The Gross Reservoir Expansion Project in Boulder County, Colorado, is one of the major elements of Denver’s long-term water supply plan. The project involves significantly increasing the capacity of the dam by boosting its size. However, before it can be enlarged, the top of the dam must be removed. Here are some of the specifics of this project and how Bluegrass Bit Company played a vital role in Phase 1.
Denver Water’s Long-Term Supply Plan
Denver Water is Colorado’s oldest and largest water utility, serving a rapidly growing population of over 1.5 million people in the city of Denver and surrounding communities. To help service its community and ensure the future of its water system, the utility has created a long-term supply plan.
Denver Water is the third-largest landowner in the state of Colorado. Its reservoirs are used for both water storage and recreation. The utility has ensured sustainability by encouraging conservation by its customers in combination with its 50-year planning process. Part of its long-term plan is undertaking major expansion projects.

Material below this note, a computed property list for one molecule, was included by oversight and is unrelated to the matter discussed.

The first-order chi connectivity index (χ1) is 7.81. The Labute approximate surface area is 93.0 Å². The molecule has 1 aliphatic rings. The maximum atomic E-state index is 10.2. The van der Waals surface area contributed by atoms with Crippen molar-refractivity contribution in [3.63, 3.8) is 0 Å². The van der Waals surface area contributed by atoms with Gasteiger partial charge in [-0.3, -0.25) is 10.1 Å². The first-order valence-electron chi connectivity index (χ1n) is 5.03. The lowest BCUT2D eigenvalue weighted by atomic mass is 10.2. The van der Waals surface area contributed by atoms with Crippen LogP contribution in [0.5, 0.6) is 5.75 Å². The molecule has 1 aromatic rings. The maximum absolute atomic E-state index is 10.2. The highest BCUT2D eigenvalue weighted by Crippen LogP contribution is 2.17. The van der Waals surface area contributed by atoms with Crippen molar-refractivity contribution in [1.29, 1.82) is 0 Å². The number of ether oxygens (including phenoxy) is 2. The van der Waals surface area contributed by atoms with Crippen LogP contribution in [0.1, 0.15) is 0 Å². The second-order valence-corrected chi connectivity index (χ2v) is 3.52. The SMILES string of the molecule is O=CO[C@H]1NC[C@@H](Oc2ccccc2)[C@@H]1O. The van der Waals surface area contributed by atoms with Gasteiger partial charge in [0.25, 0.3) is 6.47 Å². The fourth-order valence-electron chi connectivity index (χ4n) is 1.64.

The Gross Reservoir Expansion Project
The Gross Reservoir Expansion Project is one of the most significant parts of Denver Water’s long-term supply plan. Gross Reservoir is located in Boulder County and is owned and operated by Denver Water. It is named for former Denver Water Chief Engineer Dwight D. Gross.
The reservoir was completed in 1954, has a surface area of 440 acres, and receives its water from the western side of the Continental Divide via the Moffat Tunnel. It also provides recreational opportunities, such as kayaking, canoeing, fishing, swimming, and primitive camping.